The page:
Once a staple for ordinary investors’ portfolios, the FTSE’s big banks don’t get much love these days.
Even before Covid, banking shares were still struggling with the lingering effects of the 2008 financial crash, along with Brexit uncertainty. As a result, banks emerged as one of the worst performing sectors of the FTSE 100 over the past decade.
But could their fortunes be about to change? Better-than- expected economic data is finally starting to breathe signs of life into the big banks.
Better than expected economic data is starting to breathe signs of life into big banks, with Lloyds and NatWest up 30 per cent and 28 per cent since January, and Barclays up 15 per cent
Lloyds and NatWest are up 27 per cent and 21 per cent since January, with Barclays up 13 per cent.
And news that the banks will resume paying dividends will come as a welcome relief to those seeking a regular income.
So could this unloved sector boost your portfolio? Or should investors be wary?
With a value of more than £200 billion, banks are a big part of the FTSE 100 — accounting for more than 10 per cent of total market cap.
Asian giant HSBC leads the pack, with domestic-focused Lloyds not far behind.
Shareholders would typically receive yields of around 5 per cent, with banks sometimes accounting for 25 per cent of all FTSE dividends.
In recent years, banks have struggled more with a difficult economic climate, as low interest rates have made lending less profitable.
When Covid struck, bank shares were hit hard, with HSBC and Barclays both losing 50 per cent of their value in six months.
While most other sectors have recovered their losses (bringing the FTSE All Share within 8 per cent of its pre-Covid high), banks have lagged behind.
Their dividends were also slashed when the Bank of England stepped in to place a temporary restriction on payouts.
The idea was to ensure banks would have the capital needed to weather the Covid crisis.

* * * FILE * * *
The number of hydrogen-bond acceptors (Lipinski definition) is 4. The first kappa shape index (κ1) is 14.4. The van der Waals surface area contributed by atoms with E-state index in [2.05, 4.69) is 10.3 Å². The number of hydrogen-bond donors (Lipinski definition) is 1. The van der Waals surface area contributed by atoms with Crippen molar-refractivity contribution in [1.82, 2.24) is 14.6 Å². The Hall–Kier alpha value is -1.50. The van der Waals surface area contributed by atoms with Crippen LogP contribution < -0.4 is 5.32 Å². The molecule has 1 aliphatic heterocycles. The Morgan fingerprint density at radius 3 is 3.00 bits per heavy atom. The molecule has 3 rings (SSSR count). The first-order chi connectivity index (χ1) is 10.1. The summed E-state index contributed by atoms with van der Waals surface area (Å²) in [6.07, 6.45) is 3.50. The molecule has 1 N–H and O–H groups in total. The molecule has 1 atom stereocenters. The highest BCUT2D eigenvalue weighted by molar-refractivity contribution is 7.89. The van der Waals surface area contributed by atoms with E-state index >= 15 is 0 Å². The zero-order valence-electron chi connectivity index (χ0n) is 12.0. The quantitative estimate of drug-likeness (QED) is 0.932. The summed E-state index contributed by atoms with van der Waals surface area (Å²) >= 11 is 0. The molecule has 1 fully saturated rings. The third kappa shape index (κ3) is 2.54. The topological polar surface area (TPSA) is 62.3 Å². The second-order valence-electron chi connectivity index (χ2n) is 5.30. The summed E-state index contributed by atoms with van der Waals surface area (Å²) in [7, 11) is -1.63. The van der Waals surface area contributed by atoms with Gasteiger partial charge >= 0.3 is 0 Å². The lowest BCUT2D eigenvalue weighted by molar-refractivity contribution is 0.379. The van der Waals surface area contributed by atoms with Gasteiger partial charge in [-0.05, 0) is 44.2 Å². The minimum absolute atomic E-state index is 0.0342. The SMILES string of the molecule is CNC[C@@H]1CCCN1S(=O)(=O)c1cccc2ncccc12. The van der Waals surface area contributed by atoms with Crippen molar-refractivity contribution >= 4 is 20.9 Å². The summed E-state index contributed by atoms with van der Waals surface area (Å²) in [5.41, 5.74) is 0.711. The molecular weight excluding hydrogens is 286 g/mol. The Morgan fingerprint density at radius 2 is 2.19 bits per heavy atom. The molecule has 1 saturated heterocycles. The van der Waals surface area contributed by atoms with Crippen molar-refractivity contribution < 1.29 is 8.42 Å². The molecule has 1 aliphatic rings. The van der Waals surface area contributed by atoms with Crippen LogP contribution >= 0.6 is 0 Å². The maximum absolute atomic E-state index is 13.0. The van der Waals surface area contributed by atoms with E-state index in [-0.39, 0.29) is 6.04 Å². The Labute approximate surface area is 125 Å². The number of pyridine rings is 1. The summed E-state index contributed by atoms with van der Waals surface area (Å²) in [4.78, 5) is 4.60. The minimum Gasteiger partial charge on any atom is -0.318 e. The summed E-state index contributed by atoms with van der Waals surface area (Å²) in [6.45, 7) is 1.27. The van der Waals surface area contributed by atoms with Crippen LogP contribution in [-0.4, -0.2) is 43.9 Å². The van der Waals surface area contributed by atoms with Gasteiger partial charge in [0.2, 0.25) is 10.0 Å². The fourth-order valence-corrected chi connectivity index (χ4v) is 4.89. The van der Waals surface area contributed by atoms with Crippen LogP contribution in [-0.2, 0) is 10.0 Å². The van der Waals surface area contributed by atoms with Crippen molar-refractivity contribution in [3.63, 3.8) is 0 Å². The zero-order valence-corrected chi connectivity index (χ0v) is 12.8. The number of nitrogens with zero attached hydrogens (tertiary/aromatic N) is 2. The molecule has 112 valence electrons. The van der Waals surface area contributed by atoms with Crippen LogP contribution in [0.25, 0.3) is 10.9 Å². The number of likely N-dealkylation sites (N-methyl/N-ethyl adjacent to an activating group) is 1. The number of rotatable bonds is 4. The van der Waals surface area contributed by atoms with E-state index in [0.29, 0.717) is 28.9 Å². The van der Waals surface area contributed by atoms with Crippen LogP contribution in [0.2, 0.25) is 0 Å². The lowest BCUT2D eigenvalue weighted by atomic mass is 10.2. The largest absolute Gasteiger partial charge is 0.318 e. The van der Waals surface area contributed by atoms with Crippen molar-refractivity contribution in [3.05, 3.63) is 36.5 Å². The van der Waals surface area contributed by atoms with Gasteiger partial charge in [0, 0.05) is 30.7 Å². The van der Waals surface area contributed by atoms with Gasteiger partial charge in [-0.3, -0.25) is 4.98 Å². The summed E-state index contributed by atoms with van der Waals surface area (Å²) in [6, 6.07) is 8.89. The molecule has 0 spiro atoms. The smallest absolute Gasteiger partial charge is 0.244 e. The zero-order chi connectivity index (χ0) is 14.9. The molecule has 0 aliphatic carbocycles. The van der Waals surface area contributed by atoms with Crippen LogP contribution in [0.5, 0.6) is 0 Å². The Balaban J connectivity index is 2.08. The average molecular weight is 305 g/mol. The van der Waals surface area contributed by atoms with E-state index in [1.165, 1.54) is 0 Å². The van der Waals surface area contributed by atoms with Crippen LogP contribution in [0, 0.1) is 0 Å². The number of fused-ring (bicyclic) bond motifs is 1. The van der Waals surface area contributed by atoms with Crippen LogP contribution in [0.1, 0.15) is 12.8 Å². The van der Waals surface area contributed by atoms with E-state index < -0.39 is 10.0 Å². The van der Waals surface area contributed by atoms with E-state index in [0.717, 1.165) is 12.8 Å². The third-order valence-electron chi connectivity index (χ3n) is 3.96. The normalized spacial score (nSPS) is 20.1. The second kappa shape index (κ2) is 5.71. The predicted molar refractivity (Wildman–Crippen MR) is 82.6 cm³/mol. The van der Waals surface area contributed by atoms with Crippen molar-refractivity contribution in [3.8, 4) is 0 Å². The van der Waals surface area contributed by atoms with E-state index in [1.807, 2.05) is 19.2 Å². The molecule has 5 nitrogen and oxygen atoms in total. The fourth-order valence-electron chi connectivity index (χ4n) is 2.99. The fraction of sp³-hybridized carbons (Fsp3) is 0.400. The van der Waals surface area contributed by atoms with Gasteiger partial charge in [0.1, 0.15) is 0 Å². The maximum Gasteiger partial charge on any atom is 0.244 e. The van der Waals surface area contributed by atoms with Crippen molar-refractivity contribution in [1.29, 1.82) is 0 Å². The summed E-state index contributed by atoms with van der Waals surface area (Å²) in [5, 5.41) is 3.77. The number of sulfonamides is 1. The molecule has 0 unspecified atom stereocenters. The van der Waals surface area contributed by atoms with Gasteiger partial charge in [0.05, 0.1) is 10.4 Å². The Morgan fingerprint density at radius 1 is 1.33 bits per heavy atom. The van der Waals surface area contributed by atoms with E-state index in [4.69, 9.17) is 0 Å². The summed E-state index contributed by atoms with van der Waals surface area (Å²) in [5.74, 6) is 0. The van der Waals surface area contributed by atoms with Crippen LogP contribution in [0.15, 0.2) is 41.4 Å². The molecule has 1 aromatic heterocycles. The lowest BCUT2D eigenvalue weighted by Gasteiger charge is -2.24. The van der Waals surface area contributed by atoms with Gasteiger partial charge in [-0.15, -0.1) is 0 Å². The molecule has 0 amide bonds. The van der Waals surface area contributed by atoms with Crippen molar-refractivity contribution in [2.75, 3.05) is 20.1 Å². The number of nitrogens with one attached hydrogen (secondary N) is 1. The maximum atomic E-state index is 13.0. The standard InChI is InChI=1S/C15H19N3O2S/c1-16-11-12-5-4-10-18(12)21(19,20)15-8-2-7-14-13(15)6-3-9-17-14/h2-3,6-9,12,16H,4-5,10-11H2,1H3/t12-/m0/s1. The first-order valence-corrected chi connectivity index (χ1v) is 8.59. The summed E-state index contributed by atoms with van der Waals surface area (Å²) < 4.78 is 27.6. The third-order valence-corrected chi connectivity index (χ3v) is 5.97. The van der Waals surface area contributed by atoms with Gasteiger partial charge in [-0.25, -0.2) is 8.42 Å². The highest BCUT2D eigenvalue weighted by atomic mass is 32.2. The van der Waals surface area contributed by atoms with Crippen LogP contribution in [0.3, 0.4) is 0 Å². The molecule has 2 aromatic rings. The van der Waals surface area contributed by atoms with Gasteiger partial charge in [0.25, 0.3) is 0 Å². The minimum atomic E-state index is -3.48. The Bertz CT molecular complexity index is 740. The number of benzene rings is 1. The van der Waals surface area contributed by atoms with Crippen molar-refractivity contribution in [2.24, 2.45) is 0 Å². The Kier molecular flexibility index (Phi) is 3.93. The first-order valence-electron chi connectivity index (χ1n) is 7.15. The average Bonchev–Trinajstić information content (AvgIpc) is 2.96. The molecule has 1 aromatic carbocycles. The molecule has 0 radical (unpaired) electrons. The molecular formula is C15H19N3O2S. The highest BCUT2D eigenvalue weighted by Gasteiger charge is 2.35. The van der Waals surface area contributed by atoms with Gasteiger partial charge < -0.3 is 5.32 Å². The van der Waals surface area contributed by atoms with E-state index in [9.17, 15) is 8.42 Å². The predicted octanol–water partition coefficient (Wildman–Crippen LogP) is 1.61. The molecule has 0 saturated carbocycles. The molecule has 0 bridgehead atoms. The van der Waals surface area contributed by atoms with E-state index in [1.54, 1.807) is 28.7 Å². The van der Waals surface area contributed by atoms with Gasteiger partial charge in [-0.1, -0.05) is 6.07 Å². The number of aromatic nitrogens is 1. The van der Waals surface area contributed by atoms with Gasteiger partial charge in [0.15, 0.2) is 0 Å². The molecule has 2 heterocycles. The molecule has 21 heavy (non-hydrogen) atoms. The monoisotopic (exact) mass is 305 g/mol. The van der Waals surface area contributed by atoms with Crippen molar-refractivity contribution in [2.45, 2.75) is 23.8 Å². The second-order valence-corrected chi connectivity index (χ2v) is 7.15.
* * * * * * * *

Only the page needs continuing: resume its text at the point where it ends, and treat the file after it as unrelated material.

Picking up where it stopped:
Last week, Threadneedle Street confirmed full dividends can resume. Healthy balance sheets mean the big five (HSBC, NatWest, Lloyds, Standard Chartered and Barclays) should pay out more than 3 per cent this year.
Those payments are then expected to rise in coming years, to as much as 6.7 per cent for HSBC and 5.3 per cent for Barclays in 2023.
As you might expect, bank shares certainly aren’t without risk. While share prices have responded well to positive economic data (in particular on the Covid recovery), not all signs are so good.
Ultra-low interest rates show no signs of disappearing. Like many other parts of the stock markets, banks also remain sensitive to signs of resurgent inflation — particularly in the U.S. And while mortgage lending has been healthy, the housing market still faces uncertainty.
On top of that, High Street banks are being squeezed by new competitors, including ‘fintech’ companies.
Just last week, digital banking company Revolut became Britain’s highest-valued private tech company — valued at £24 billion.
Having begun as a plucky start-up in 2015, it is applying for a full banking licence. Its backers will be hoping Revolut can secure a long-term share of the banking market — at the expense of the more established players.
How to invest
With those factors considered, banking shares still look undervalued. But, as with any investment decision, buyers should be sure to do their homework first.
And income investors are not the only sector paying dividends. The FTSE 100 should release £76.9 billion in dividends this year, with Rio Tinto, British American Tobacco and investors M&G all paying upwards of 7 per cent.
As ever, it’s also worth looking at investment funds. These allow you to pursue a particular investment strategy without having to do your own stock-picking.
Standard Chartered, Lloyds and Barclays all feature in Schroders’s popular Recovery fund, which looks for underpriced assets from across the FTSE.
A £10,000 sum invested five years ago would now be worth £12,400.
Income funds, meanwhile, focus on dividend-paying assets and passing these profits on.
River & Mercantile’s UK Recovery fund backs Barclays, Lloyds and HSBC, plus Shell and BP. A £10,000 investment five years ago would have grown to £15,900.
If dividend forecasts prove to be correct, it could emerge as a strong portfolio pick.